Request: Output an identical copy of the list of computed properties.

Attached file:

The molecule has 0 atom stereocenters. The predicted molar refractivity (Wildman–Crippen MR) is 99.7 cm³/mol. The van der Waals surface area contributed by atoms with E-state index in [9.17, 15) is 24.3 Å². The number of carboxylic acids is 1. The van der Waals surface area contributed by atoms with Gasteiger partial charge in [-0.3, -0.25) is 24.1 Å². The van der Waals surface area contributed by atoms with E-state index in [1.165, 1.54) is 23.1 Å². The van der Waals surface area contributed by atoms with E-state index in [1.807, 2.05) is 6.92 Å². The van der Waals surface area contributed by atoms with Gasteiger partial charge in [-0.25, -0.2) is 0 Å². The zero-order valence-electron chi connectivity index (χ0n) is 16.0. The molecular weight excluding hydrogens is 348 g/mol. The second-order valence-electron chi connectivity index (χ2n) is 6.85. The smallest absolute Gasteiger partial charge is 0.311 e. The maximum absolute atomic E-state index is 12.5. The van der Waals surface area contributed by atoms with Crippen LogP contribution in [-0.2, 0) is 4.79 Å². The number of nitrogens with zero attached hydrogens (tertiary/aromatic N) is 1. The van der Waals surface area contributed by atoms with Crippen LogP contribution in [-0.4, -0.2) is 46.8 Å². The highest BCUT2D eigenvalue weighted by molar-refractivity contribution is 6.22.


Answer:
The molecule has 0 atom stereocenters. The predicted molar refractivity (Wildman–Crippen MR) is 99.7 cm³/mol. The van der Waals surface area contributed by atoms with E-state index in [9.17, 15) is 24.3 Å². The number of carboxylic acids is 1. The van der Waals surface area contributed by atoms with Gasteiger partial charge in [-0.3, -0.25) is 24.1 Å². The van der Waals surface area contributed by atoms with E-state index in [1.165, 1.54) is 23.1 Å². The van der Waals surface area contributed by atoms with E-state index in [1.807, 2.05) is 6.92 Å². The van der Waals surface area contributed by atoms with Gasteiger partial charge in [-0.25, -0.2) is 0 Å². The zero-order valence-electron chi connectivity index (χ0n) is 16.0. The molecular weight excluding hydrogens is 348 g/mol. The second-order valence-electron chi connectivity index (χ2n) is 6.85. The smallest absolute Gasteiger partial charge is 0.311 e. The maximum absolute atomic E-state index is 12.5. The van der Waals surface area contributed by atoms with Crippen LogP contribution in [-0.2, 0) is 4.79 Å². The number of nitrogens with zero attached hydrogens (tertiary/aromatic N) is 1. The van der Waals surface area contributed by atoms with Crippen LogP contribution in [-0.4, -0.2) is 46.8 Å². The highest BCUT2D eigenvalue weighted by molar-refractivity contribution is 6.22.